How My 2-Year-Old Helped Me Practice What I Preach (or, Saying Psalm 23 Through Gritted Teeth)
My two-year-old gave me an unexpected opportunity yesterday to practice what I just preached Sunday. I noted in my sermon that I had been understanding Psalm 23 as a “counter-circumstantial prayer of defiance,” a “subversive prayer when you compare it to what you see around you.”
I mentioned some potential circumstances which make us feel far from the idyllic pastoral imagery of the Psalm, and then suggested that those are some of the best times to (defiantly) pray Psalm 23:
When you hear about wars and rumors of wars, say this Psalm.
When your best friend gets sick, say this Psalm.
When someone in your family grieves you by their seeming lack of care for you, say this Psalm.
When you don’t know what the next year of your life holds, say this Psalm.
An instance I didn’t think to include was:
When your two-year-old daughter draws with permanent marker all over the brand-new cork floor that the church graciously put in last year in the parsonage kitchen… say this Psalm.
When I noticed the damage, this image is about the opposite of how I was feeling:
I was feeling more like this:
For at least 10 minutes as I frantically scrubbed, I didn’t even remember there was a Psalm 23, let alone think to say it.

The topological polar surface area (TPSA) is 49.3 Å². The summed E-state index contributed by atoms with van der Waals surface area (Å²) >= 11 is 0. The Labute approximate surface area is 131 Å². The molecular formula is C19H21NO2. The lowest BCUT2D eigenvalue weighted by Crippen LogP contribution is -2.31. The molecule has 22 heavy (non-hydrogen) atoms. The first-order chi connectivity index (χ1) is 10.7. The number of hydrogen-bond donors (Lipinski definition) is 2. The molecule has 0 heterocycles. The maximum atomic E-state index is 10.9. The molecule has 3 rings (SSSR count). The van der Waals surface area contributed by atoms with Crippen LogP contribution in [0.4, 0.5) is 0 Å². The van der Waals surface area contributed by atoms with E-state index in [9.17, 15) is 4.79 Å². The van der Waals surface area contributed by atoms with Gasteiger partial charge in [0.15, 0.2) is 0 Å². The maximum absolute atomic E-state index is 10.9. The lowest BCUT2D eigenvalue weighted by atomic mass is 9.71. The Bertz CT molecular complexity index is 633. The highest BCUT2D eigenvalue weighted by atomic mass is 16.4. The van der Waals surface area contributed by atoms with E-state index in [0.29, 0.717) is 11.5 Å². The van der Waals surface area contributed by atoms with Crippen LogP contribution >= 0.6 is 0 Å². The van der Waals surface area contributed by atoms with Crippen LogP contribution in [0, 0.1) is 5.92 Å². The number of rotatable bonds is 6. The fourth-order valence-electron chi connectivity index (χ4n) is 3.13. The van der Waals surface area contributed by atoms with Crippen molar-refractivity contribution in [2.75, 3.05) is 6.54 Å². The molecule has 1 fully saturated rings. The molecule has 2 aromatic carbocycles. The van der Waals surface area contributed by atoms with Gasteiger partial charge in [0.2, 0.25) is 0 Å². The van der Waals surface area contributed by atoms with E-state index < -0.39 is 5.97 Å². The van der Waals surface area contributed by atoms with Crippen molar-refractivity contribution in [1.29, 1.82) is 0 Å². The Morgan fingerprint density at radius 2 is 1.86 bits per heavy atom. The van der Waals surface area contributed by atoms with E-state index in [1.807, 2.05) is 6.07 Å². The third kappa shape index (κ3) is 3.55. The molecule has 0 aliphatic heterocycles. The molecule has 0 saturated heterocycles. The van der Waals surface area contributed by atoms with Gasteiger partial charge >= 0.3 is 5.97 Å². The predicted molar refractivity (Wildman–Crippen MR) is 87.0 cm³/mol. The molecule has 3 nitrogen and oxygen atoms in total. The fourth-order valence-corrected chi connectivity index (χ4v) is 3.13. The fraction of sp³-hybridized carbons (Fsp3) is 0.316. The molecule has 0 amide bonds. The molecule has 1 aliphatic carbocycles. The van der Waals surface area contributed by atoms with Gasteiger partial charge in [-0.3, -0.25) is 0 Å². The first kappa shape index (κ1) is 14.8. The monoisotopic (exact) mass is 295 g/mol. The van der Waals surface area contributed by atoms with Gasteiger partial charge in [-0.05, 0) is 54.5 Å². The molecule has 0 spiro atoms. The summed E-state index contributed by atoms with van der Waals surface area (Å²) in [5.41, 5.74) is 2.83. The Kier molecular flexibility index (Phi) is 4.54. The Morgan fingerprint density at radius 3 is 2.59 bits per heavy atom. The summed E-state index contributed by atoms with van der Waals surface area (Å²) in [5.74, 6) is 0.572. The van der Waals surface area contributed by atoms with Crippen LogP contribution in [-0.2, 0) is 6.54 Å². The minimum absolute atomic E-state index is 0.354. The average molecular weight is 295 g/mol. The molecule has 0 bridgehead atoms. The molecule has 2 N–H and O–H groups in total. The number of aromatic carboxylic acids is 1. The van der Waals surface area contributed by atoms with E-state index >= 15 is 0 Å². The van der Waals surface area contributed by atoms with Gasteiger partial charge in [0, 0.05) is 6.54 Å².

But then I took a step back (by God’s grace) and began to quietly say–through gritted teeth:
The LORD is my shepherd, I shall not be in want.
He makes me lie down in green pastures,
he leads me beside quiet waters,
he restores my soul….
And when my gracious and patient wife came home, she gently reminded me of the “magic sponge” we have under the sink that takes permanent marker off of everything. Within minutes, the green marker drawing on the floor was gone. Gone. The cork floor is good as new.
True, there are much darker valleys in life to walk through, but I think sometimes in parenting those little mini-valleys of frustration and exasperation can add up pretty quickly. And for us parents, they can be the regular “stuff” of our everyday existence. We need good Psalms to pray for the big valleys, and good Psalms to pray for the little valleys.
For those moments–should my two-year-old again somehow elude my watch like she has been so eager to do lately–I will try again (and again) to remember to “say this Psalm.”